Are your fire doors safe? Your five-step checklist

  • Health & Safety
Window and door with fire exit sign above
Gavin Scarr-Hall - Director of Health & Safety at Peninsula

Gavin Scarr Hall, Director of Health and Safety

(Last updated )

The fire doors in Grenfell Tower didn’t work as they should have, according to inquiry findings. Which is why they couldn’t hold the fire off long enough to allow for a safe evacuation.

The fire doors in Grenfell Tower didn’t work as they should have, according to inquiry findings. Which is why they couldn’t hold the fire off long enough to allow for a safe evacuation.

A fire door is the first line of defence. And in Grenfell, the inquiry revealed that the building had failed to meet fire safety regulations. So, that’s why it’s vital to make sure you do – or you could be putting your workers’ lives at risk.

Now is the time to check your fire doors are in good working order. You should carry out a check every six months (or three for busier buildings).

To stay safe and compliant, here’s what you need to check…

1. Certification

Certification is a requirement for fire doors.

So, look out for a certification label or plug. You can usually find this on the top or side of the door. Also, make sure all hinges, latches, and locks on the door have labels too.

If your fire door hasn’t got certification, you should report this to your health & safety manager or your installer.

2. Gaps

The gap between the top of the fire door and the frame should be between 2-4mm.

You can use a pound coin to test this, as they tend to be roughly 3mm in width.

The gap between the bottom of the door and its frame shouldn’t be bigger than 8mm when the door’s closed. If you can see light from under the door, then the gap’s probably too big.

Once you’ve checked the gaps, you’ll need to check your seals.

3. Seals

Seals on a fire door prevent fire and smoke from spreading through gaps.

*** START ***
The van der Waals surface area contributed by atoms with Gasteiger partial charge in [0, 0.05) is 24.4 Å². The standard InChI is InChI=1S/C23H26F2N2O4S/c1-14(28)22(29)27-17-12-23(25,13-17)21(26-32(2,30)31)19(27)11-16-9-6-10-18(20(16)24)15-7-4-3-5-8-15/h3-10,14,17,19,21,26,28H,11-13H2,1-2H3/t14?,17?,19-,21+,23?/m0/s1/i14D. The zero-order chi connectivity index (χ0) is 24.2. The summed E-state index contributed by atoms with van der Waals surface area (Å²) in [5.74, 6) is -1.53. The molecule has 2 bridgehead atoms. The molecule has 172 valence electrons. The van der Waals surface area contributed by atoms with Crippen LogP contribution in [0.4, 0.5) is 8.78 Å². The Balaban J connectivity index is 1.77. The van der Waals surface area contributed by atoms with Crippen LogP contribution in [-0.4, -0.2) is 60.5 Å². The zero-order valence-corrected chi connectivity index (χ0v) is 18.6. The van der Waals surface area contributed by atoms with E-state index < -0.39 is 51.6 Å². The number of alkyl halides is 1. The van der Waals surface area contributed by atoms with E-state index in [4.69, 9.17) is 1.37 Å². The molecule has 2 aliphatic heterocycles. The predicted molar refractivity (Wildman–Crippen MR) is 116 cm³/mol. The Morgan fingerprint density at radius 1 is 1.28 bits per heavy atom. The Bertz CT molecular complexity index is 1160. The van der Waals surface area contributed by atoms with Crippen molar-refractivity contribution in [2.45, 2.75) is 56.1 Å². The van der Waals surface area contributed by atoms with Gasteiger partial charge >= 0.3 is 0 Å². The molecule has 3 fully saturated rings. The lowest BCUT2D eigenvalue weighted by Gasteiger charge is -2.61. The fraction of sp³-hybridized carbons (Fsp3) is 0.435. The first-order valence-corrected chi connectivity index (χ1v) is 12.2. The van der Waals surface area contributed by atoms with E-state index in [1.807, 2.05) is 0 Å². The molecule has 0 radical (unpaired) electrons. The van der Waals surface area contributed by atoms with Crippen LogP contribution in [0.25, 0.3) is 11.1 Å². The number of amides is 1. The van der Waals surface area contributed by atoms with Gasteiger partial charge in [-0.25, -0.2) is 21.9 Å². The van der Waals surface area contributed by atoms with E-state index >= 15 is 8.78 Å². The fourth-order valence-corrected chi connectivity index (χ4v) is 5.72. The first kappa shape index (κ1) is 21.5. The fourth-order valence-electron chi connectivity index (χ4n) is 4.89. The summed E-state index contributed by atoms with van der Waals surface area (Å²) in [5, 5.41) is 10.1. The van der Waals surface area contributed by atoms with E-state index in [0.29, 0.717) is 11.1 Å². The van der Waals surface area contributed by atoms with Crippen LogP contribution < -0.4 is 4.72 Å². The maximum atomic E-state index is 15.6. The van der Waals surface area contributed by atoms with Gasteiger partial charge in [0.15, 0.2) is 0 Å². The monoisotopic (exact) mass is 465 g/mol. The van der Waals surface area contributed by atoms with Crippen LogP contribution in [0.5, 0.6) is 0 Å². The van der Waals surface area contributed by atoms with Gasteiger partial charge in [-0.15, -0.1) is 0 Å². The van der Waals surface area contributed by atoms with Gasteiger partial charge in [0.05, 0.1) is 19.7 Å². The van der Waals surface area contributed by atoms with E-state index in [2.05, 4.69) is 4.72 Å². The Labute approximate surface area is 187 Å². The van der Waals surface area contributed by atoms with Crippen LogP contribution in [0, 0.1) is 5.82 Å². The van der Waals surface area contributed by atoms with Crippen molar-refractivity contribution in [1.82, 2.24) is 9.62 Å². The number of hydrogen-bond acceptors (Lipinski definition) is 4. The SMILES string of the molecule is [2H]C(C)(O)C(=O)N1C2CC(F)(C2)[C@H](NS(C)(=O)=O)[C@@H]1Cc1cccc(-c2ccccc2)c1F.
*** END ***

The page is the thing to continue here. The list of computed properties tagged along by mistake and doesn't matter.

If there is a fire, the seals will expand and close up gaps around the door. This helps contain the fire long enough to give people time to evacuate.

Some doors require smoke seals. You should have these seals fitted at the top of the door frame and around all sides. Also, make sure these seals don’t have any cracks or gaps that might prevent them from working effectively.

4. Hinges

A fire door should have a minimum of three CE-marked hinges, fixed in securely with screws. So when you open the door, check the screws aren’t missing or damaged.

5. Closing

Make sure your fire door always closes firmly – or it’s no use to anyone if a fire breaks out.

Don’t ever leave a fire door wedged open and check for any obstructions that might be preventing the door from closing.

You can check the door closes properly by opening it and letting it go. It should close onto the latch automatically without needing any force. It also shouldn’t stick to the floor or the frame as it’s closing.

Stay fire safe with Peninsula

Fire safety is a legal requirement.

Failure to meet regulations risks the safety of your workers, your reputation, and your future. So, don’t take the risk. Do the checks – and if you’re not sure about anything, ask the experts.

If you suspect a faulty fire door, it’s important to act fast. So, give us a call on 0800 029 4390 to speak to a health & safety expert today.

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